A spectrometer has been developed for acquiring transient emission and absorption spectra in the wavelength range from 1.2 to 5.0 µm. It could be used to characterize flames, turbulence, and other transient phenomena that interact with infrared radiation. Heretofore, success in the study of such phenomena has been limited by the inability of infrared spectrometers to acquire data at sufficiently high speeds. In contrast, the present infrared spectrometer measures the spectrum at a repetition frequency of 390 Hz. The high speed of this instrument could also make it attractive for such commercial applications as monitoring food, pharmaceutical, and petroleum products in process streams and on production lines.

The spectrometer optics include a chopper, two prisms that serve as dispersers, and parabolic optical-path-folding mirrors. The spectrally dispersed light is projected onto a 160-pixel linear array of lead selenide photodetectors. The spectrometer also includes electronic circuitry for controlling the chopper, synchronizing readout from the pixels with the chopping cycle, and sending data to an external computer or data logger, all at the repetition frequency of 390 Hz.

Spectra From Five Flames were measured by the fast infrared spectrometer.

The spectrometer is housed in an assembly with overall dimensions of 222 by 165 by 89 mm. A data logger for use with the spectrometer in a special application (a drop-tower rig) is mounted in a separate housing with overall dimensions of 432 by 140 by 190 mm. Because of requirements specific to that application, the data logger stores the data on an easily removable Personal Computer Memory Card International Association (PCMCIA) card. The spectrometer with the data logger is the fastest and smallest instrument of its kind.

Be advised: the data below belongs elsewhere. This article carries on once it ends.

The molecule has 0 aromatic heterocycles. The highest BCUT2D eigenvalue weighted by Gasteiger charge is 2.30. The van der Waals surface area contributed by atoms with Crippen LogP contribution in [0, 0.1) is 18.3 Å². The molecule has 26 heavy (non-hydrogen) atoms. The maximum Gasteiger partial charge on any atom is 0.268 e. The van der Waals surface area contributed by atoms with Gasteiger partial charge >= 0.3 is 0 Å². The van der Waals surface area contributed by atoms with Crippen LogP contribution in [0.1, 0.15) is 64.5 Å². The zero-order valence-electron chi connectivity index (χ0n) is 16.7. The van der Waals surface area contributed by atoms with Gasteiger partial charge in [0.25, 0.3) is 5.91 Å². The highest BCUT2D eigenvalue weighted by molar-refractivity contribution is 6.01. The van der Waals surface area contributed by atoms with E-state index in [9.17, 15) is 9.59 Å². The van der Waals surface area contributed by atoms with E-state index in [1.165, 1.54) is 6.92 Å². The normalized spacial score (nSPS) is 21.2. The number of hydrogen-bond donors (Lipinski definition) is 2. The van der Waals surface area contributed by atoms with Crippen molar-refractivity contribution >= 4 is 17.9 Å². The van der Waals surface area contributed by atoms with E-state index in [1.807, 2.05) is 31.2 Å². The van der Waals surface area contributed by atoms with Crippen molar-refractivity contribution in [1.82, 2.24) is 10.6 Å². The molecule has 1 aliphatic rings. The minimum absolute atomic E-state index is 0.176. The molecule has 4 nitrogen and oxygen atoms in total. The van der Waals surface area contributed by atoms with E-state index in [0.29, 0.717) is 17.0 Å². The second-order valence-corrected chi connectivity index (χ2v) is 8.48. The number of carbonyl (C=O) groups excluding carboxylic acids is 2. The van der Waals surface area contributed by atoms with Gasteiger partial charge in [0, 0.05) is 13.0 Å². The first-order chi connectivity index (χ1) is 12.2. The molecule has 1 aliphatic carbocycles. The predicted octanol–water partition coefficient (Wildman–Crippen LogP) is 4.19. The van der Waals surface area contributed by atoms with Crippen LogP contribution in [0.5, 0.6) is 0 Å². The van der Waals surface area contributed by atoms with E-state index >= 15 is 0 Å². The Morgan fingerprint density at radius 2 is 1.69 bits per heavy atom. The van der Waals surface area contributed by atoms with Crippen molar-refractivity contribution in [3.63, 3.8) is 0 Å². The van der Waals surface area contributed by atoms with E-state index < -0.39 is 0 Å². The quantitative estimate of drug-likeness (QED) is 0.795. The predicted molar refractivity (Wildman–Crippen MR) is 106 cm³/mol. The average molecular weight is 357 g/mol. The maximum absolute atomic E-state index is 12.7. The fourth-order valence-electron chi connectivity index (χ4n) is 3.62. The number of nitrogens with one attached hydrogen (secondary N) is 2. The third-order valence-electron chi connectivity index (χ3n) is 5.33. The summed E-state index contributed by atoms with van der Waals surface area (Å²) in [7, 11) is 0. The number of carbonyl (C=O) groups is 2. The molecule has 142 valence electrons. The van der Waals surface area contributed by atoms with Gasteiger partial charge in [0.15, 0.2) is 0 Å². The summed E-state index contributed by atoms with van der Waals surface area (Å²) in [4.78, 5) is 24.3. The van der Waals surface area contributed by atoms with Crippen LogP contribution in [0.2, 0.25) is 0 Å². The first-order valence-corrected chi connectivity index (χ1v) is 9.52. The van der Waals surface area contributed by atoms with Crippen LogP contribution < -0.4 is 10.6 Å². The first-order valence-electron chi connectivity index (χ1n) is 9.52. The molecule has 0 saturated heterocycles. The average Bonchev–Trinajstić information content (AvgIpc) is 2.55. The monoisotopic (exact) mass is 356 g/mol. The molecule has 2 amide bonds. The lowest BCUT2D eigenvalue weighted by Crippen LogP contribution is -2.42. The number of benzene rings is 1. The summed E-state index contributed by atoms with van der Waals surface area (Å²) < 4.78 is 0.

The spectrometer was calibrated by use of a black-body radiation source at a temperature of 980 K along with narrow-pass-band filters at wavelengths of 2.56, 2.71, 4.26, and 4.33 µm. In a further calibration experiment, flames fed by alcohol, butane, propane, candle oil, and siloxane were used as radiation sources (see figure). The temperatures of the flames were calculated on the basis of the flame spectra and found to range from 2,175 K for the candle-oil flame to 2,475 K for the alcohol flame. These values are close to the expected adiabatic flame temperatures, and the fact that the lowest temperature was that of the candle flame is consistent with the expectation that the radiative loss from that flame would be greater than from the other flames. Therefore, the calculated temperatures seem reasonable.

This work was done by Yudaya Sivathanu and Rony Joseph of En'Urga Inc. for Glenn Research Center.

Inquiries concerning rights for the commercial use of this invention should be addressed to

NASA Glenn Research Center
Commercial Technology Office
Attn: Steve Fedor
Mail Stop 4 -8
21000 Brookpark Road
Cleveland
Ohio 44135

Refer to LEW-16784.